On the British side, officers of repute and standing started arriving. Richard Baird Smith, the highly respected man of the engineers with a plan to put the Ridge in order; and from the wilds of the Punjab, Coke and his redoubtable Rifles swept into Delhi. In their wake came men who were eager to secure their place in history – the young Lieutenant Frederick Roberts down from the Punjab and the eager Lieutenant Vibart who had only recently fled Delhi with nothing but the clothes on his back. Anger bristled in his 19-year-old mind – his parents and siblings lay dead in Kanpur and he joined the ranks of men seeking retribution. Nor was he alone. Wigram Cunliffe, haunted by the horrific tales of his sister’s death which occurred barely 12 hours after he had left her with the Jennings in Delhi, Lieutenant Thomason whose bride-to-be had died with Cunliffe’s sister, and skulking around the Ridge, like a demented pirate, was Sir Theophilus Metcalfe, simmering with fury at the dreadful loss of Metcalfe House, whose ruins he could see from the Ridge. The haunted men who had lost their wives and families who no longer cared if they lived or died, but as long as they got a few shots in before they died. William Hodson continued taking immense risks with his men, sending spy after spy into Delhi and if the rumour was true, he had walked the ruined city’s desolate streets in disguise. All along the only open road to Delhi were officers eagerly looking for transportation to the Ridge, independent officers bereft of their regiments, looking for a way to redeem their conscience at losing their men and dive into the thick of things. Delhi was the place to be.

The 1st of July

From the Ridge, the British could see the arrival of Bakht Khan and the Bareilly brigade. He had with him upwards of 3000 men – amongst them the mutinous regiments of Moradabad and Shajehanpore -and treasure valued at over 4000 rupees. No one had stopped their advance to Delhi – General Hewitt in Meerut, the only man who could have had placidly stood by and watched as Bakht Khan had ransacked the company stud at Babooghar, stealing the horses and killing the syces. After this little sojourn which had lasted several days, Bakht Khan casually made his way to Delhi.
He set up camp at first on the other side of the Jamuna river, his men housed in tents taken from the Company stores and over 2 consecutive nights, organised for his men to be ferried over. The British could only watch – their artillery was out of range and besides, they did not have the means for an outright attack on Bakht Khan’s force; he could have crossed the river in the middle of the day and the British would have been unable to stop him.

Bakht Khan was a man of some repute. Of his personal history, he had social standing as the nephew of Najib-ud-Daulah – a renowned Rohilla military chief (who had won the third battle of Panipat) and commander-in-chief to the Mughal army. Military life coursed freely in Bakht Khan’s veins. For forty years he served with distinction in the Bengal Army in the artillery gaining accolades for actions during the First Afghan War under Sale and notably in Jalalabad for which his battery’s guns were given an honorary decoration of a mural crown. Following the war, Bakht Khan rose to the rank of Subadar. In 1857, he and his regiment were in Bareilly where we met him during that ill-fated mutiny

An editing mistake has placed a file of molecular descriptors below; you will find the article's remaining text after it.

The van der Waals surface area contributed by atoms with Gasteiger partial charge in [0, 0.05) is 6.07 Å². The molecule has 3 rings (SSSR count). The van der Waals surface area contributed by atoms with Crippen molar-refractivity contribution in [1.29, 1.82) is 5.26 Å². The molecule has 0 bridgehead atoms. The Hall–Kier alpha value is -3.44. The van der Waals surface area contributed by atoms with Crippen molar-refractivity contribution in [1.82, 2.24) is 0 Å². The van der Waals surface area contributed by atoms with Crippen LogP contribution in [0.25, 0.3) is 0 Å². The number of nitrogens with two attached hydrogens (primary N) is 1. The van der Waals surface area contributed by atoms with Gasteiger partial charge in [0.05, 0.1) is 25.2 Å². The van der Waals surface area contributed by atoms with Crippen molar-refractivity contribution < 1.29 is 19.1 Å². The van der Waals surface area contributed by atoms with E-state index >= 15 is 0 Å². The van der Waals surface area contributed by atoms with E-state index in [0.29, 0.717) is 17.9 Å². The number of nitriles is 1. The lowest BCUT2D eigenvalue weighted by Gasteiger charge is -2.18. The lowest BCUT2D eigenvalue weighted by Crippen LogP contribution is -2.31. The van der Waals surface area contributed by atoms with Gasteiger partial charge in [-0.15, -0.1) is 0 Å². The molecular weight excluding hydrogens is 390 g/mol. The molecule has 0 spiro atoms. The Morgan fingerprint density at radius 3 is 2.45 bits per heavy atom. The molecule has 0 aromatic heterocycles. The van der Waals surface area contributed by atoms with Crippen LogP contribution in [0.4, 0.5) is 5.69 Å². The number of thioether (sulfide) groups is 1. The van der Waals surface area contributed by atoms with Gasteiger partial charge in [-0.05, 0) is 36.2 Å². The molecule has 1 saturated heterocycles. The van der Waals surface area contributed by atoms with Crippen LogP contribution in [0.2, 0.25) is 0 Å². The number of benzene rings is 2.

Having been declared supreme leader of Rohilkhand by the rebels in the district of Bareilly and having a reputation as a strong leader, Bakht Khan was able to assemble, organise and march his force of 3000 men to Delhi at the behest of the rebel leader Khan Bahadur Khan, the Rohilla chieftain of Bareilly. Leaving Bareilly on the 11th of June, Bakht Khan took a rather circuitous route to the city, passing through Badaun and Farrukhabad, collecting troops, plunder and revenue along the way.
His arrival in Delhi was greeted with delight by the old emperor who was facing not just the stubborn British on the Ridge, but very real anarchy in his ranks as two different groups of sepoys vied for favour with his ambitious sons, both of whom were looking for the opportunity to overthrow their ailing father and take the throne. Bahadur Shah had tried different tactics to calm the city but he had failed – his sons would not listen to him and the sepoys in and around Delhi were belligerent at best and at worse showing signs of mutiny. Bakht Khan, felt Bahadur Shah, would not just save the city, but himself. On the 2nd of July, Bahadur Shah sent a delegation to welcome the subadar and invite him to the palace.
Bakht Khan listened gravely to the emperor’s grievances. He had given orders, the emperor said, the city was not to be plundered, but he had no one to enforce his will, and as for getting rid of the British, Bakht Khan could see for himself how successful the venture had been until now. With little hesitation, Bakht Khan offered his services to Bahadur Shah as Commander-in-Chief of the forces – an offer the emperor could not refuse.
Gratified by this first interview, Bakht Khan returned to his own men and acquainted the subadars with the emperor’s acceptance of his services and asked them whom they, in turn, would obey. The men swore their allegiance, not to the emperor but to Bakht Khan, their only leader. Satisfied his men would follow him, Bakht Khan returned to the palace. He was granted a private audience with the emperor, following which, Bahadur Shah proclaimed Bakht Khan Commander-in-Chief and the title of General, and, in an official proclamation, “ordering the attendance of all officers in command of regiments to receive orders from Mahommed Bakht Khan.”